You may ask why I didn’t smell the books recommended by others. It only works with new books, that’s the reason. Ownership of a book imparts new fragrances and pongs that interfere with the book’s pristine originality and one doesn’t want to get involved with that can of worms.
So remember, the next time you’re in a bookshop and you see someone with their nose in a book, don’t laugh. You are in the presence of a connoisseur!
Word count: 382
|The Passing of the Torch
Quite a lot of music posts on the Newsfeed these days, so I thought I’d throw in a couple. Being an old fart, I’m bound to prefer the music of my heyday but I do try to keep reasonably up to date with what’s going on in this century too. And one of the latest internet sensations is a combination of the two - a Beatles tribute band that has started popping up all over the net and has a following numbered in the millions.
I am talking about the REO Brothers, a Filipino group of four actual brothers (and occasionally a fifth). They may have started out as the best Beatles soundalike ever but they have since diversified and are just as good at reproducing the sound of bands such as the Eagles, Dire Straits, the Beach Boys, the Bee Gees (the drummer’s voice is a dead ringer for Barry Gibb’s falsetto), Simon and Garfunkel and many more.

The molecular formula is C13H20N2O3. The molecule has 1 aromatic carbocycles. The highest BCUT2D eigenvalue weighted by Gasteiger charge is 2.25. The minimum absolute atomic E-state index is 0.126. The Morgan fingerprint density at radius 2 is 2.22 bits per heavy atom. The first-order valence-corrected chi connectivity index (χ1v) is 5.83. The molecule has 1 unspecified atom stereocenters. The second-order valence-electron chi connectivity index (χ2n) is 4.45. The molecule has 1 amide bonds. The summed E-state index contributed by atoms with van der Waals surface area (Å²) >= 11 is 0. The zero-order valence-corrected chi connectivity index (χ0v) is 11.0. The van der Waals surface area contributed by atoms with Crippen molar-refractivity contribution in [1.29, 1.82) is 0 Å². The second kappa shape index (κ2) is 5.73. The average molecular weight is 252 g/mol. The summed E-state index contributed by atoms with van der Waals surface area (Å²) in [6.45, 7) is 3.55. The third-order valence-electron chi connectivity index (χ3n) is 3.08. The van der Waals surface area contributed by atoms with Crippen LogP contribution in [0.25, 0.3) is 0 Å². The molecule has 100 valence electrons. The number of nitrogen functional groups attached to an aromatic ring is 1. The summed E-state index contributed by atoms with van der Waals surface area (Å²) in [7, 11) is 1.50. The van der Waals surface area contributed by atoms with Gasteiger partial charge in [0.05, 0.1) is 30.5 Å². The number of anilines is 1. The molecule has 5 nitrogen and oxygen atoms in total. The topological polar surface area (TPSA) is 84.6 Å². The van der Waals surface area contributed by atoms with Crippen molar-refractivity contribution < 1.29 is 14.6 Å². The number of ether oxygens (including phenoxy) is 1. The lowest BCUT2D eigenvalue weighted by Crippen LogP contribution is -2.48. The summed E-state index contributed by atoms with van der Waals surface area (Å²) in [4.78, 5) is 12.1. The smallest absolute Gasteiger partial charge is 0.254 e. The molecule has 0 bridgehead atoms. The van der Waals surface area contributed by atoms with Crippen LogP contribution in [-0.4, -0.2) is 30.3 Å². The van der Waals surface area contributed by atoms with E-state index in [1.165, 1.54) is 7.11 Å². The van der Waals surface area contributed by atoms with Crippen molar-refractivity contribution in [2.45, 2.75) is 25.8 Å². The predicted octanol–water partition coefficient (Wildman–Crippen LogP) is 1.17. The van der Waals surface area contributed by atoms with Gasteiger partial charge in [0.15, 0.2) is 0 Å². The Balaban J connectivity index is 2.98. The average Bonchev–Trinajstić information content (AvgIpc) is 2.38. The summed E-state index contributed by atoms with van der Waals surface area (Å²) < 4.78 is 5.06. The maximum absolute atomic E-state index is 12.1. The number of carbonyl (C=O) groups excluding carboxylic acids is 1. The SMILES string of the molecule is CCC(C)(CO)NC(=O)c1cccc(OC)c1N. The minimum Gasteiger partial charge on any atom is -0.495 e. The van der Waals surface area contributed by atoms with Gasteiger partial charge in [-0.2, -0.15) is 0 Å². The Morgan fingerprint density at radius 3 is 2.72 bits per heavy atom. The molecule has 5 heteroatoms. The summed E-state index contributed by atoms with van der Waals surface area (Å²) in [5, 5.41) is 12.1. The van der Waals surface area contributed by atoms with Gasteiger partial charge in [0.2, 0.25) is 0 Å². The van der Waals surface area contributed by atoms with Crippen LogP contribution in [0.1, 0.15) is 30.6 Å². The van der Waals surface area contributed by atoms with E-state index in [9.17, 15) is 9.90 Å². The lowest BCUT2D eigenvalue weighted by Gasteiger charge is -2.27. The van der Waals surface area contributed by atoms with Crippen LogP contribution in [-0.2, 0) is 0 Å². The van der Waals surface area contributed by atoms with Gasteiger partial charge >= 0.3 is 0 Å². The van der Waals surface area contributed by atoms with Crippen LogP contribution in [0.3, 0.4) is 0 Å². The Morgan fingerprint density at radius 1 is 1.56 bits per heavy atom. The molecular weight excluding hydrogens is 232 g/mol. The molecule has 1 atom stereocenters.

This made me think about how all the groups of the sixties and seventies are dying off now (well, the Stones might go on forever) and we will be left with aging versions of songs that were supposed to last until the end of time (or Keith Richards’ decision to pack it in). But bands like the REO Brothers inject new life into the old classics and give us hope that the music will not die.
There is so much on the net by the group that it makes it almost impossible to choose one. If you haven’t heard them before, however, you should start by listening to their rendering of the Beatles and that allows me to sneak in the second part of their compilation of Beatles love songs. There are three songs in this part.
Okay, fellow old fogies - enjoy.
Word count: 300
|The Meaning of…
I was thinking about the current hiatus that SCREAMS!!! is on, realising how much I’d come to depend on it for inspiration on the story-writing front, when I was arrested by that word, “hiatus.”
Yes, we use it all the time these days to mean a break in a continuous sequence, but I had a feeling there was another meaning too. Was this another case of modern usage crowding out an older meaning? I hurried to Miriam-Webster to see what kind of words it could say.*